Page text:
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Dissertation Dispute, Federal Case
U.S. appeals court says U. of Oregon may have retaliated against former doctoral student who alleged sex bias in her graduate program; ruling could reshape balance of power between professors and grad students.
A federal appeals court on Wednesday reinstated a former graduate student's lawsuit alleging that the University of Oregon retaliated against her for complaining about gender discrimination in her doctoral program. Experts said the ruling by the U.S. Court of Appeals for the Ninth Circuit, if upheld, could reshape the relationship between dissertation chairs and doctoral students.
By a 2-to-1 margin, a divided panel of the Ninth Circuit overturned a lower court's 2010 decision to throw out a case involving Monica Emeldi, a former Ph.D. student at the university's College of Education.
According to court documents, Emeldi’s original dissertation chair, Edward Kame’enui, asked another faculty member, Robert Horner, to take over as her chair when he left for a sabbatical in the fall of 2005. By October 2007, fissures surfaced between Horner and Emeldi, who alleged that Horner gave male students preferential treatment. University officials said that she refused to listen to Horner’s advice and to make changes that would “produce a dissertation that would be a focused piece of scholarship.”
University administrators got involved, and Horner resigned as Emeldi’s dissertation chair. “According to Emeldi, Horner then told other department faculty members that Emeldi should not be granted a Ph.D., and should instead be directed into the Ed.D. program, which Emeldi says is a less prestigious degree. The university denies that this occurred,” the court documents said.
In Emeldi’s version of events, she asked 15 faculty members in her department to become her chair, but all of them declined. As a result, she was not able to complete her Ph.D. and left the university.
The appeals court opinion found that Emeldi’s complaints to university administrators qualified as “protected activity” under Title IX of the Education Amendments of 1972, which bars sex discrimination at educational institutions. “Because a reasonable jury could conclude from the evidence presented at summary judgment that Horner’s resignation was gender-based retaliation, the district court erred…” in dismissing the case, the Ninth Circuit majority said.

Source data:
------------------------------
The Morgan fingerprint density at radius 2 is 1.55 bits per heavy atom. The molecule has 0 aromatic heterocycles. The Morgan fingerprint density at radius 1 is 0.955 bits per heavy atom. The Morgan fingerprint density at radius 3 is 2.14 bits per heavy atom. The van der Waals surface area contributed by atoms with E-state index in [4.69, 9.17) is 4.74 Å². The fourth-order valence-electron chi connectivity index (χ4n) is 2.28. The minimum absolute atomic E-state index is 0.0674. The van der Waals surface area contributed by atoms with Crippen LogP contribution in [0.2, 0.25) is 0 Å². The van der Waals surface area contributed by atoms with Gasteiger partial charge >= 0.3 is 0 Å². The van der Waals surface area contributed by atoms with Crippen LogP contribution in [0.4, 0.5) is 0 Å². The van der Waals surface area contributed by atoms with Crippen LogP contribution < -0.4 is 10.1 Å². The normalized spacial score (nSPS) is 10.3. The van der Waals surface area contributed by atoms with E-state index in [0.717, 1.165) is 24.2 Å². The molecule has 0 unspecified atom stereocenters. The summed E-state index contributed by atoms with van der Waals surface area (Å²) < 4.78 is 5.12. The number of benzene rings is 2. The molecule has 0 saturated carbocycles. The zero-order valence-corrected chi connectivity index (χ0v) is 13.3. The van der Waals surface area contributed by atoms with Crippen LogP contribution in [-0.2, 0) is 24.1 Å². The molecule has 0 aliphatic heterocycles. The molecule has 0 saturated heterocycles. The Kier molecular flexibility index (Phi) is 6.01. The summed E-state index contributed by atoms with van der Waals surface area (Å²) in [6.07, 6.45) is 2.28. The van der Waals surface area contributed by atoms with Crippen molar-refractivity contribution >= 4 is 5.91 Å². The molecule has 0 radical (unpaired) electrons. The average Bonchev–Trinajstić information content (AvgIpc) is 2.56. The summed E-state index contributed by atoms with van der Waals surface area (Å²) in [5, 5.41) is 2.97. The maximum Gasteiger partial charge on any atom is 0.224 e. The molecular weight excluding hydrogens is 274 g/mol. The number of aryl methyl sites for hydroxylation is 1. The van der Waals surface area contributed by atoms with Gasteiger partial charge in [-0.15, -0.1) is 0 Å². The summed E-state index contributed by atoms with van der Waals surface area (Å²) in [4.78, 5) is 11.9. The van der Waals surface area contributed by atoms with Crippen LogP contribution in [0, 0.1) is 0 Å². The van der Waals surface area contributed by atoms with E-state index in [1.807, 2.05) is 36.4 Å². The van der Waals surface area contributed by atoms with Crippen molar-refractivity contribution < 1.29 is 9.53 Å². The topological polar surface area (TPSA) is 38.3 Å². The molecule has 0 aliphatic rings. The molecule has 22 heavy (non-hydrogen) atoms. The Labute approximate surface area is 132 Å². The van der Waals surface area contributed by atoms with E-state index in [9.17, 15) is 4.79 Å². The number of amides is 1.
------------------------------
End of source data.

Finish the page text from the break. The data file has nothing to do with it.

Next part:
Judge Raymond C. Fisher, who filed a dissenting opinion in the case, wrote that the relationships between dissertation chairs and their Ph.D. students were unlike the relationships between managers and their employees. “A dissertation chair must have expertise in the student’s area of research as well as be someone with whom the student can work closely, in a process that by its very nature requires the professor to be highly critical of the student’s work and capabilities, Fisher said in the court filing.
Emeldi’s lawyer did not return telephone calls Wednesday. Randy Geller, general counsel for the University of Oregon, said the university was evaluating the court’s opinion to determine whether to seek “further appellate review” in the federal courts.
Ann Franke, president of Wise Results, a consulting firm that advises universities on legal issues, said the court’s decision applies employment law standards to relationships between faculty members and students. “The courts have well-established laws on how supervisors in the work force should or should not treat their subordinates. Those principles, as far as retaliation is concerned, now also apply to professors,” she said, adding that the ruling was an expansion of the way faculty might view students rights on campus.
Franke said that as a result of the decision, faculty members at universities in the nine states and other geographical areas covered by the Ninth Circuit will require much more legal guidance on decisions they may be making on academic grounds such as resigning as a dissertation chair, while students will have more leeway in bringing forward a federal claim of retaliation.
“I would hope colleges and universities work to educate their faculty,” she said.
Ada Meloy, general counsel for the American Council on Education, said the dissenting judge in the opinion seemed to be focused on the realities of a graduate school life. “The dissent’s careful parsing of the evidence in the record shows that plaintiff has not presented more than speculation and hearsay, which should not be sufficient to put the parties and the court to the expense and burdens of a trial,” she said.
Meloy said the majority opinion raises the specter that any sort of dispute between a student and a dissertation chair could blow up into a federal case and will make relationships between faculty members and students more restrained.
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